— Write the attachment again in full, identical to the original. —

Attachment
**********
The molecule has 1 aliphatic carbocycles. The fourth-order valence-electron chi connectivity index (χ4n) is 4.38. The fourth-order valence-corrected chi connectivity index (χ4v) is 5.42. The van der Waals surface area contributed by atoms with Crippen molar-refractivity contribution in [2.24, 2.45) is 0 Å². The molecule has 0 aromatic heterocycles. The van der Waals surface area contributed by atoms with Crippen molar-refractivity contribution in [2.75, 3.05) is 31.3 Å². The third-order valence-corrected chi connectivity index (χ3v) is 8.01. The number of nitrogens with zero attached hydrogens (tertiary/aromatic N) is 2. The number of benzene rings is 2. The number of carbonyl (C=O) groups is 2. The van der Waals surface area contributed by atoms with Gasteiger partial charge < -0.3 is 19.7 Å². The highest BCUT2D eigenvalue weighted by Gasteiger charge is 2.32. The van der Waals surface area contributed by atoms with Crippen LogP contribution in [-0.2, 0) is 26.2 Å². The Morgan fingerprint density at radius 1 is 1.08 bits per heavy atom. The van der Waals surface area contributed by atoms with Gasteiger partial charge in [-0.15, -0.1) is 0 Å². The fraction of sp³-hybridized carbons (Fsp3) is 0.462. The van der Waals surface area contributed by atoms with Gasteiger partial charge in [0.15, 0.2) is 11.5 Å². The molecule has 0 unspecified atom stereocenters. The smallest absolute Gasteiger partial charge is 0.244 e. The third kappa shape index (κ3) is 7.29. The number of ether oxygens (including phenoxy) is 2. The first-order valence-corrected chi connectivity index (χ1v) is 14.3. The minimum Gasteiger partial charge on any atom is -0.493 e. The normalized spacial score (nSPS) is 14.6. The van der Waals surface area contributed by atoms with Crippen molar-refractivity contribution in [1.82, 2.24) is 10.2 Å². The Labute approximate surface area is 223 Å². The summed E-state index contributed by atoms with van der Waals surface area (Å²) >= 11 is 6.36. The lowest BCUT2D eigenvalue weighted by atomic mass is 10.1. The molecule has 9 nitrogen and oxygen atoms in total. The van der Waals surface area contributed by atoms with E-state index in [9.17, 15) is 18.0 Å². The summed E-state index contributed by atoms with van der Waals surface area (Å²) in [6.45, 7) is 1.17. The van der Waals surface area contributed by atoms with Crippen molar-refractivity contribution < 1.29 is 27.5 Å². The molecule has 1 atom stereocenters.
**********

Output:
The molecule has 1 aliphatic carbocycles. The fourth-order valence-electron chi connectivity index (χ4n) is 4.38. The fourth-order valence-corrected chi connectivity index (χ4v) is 5.42. The van der Waals surface area contributed by atoms with Crippen molar-refractivity contribution in [2.24, 2.45) is 0 Å². The molecule has 0 aromatic heterocycles. The van der Waals surface area contributed by atoms with Crippen molar-refractivity contribution in [2.75, 3.05) is 31.3 Å². The third-order valence-corrected chi connectivity index (χ3v) is 8.01. The number of nitrogens with zero attached hydrogens (tertiary/aromatic N) is 2. The number of benzene rings is 2. The number of carbonyl (C=O) groups is 2. The van der Waals surface area contributed by atoms with Gasteiger partial charge < -0.3 is 19.7 Å². The highest BCUT2D eigenvalue weighted by Gasteiger charge is 2.32. The van der Waals surface area contributed by atoms with Crippen LogP contribution in [-0.2, 0) is 26.2 Å². The Morgan fingerprint density at radius 1 is 1.08 bits per heavy atom. The van der Waals surface area contributed by atoms with Gasteiger partial charge in [-0.15, -0.1) is 0 Å². The fraction of sp³-hybridized carbons (Fsp3) is 0.462. The van der Waals surface area contributed by atoms with Gasteiger partial charge in [0.15, 0.2) is 11.5 Å². The molecule has 0 unspecified atom stereocenters. The smallest absolute Gasteiger partial charge is 0.244 e. The third kappa shape index (κ3) is 7.29. The number of ether oxygens (including phenoxy) is 2. The first-order valence-corrected chi connectivity index (χ1v) is 14.3. The minimum Gasteiger partial charge on any atom is -0.493 e. The normalized spacial score (nSPS) is 14.6. The van der Waals surface area contributed by atoms with Crippen molar-refractivity contribution in [1.82, 2.24) is 10.2 Å². The Labute approximate surface area is 223 Å². The summed E-state index contributed by atoms with van der Waals surface area (Å²) >= 11 is 6.36. The lowest BCUT2D eigenvalue weighted by atomic mass is 10.1. The molecule has 9 nitrogen and oxygen atoms in total. The van der Waals surface area contributed by atoms with E-state index in [9.17, 15) is 18.0 Å². The summed E-state index contributed by atoms with van der Waals surface area (Å²) in [6.45, 7) is 1.17. The van der Waals surface area contributed by atoms with Crippen molar-refractivity contribution < 1.29 is 27.5 Å². The molecule has 1 atom stereocenters.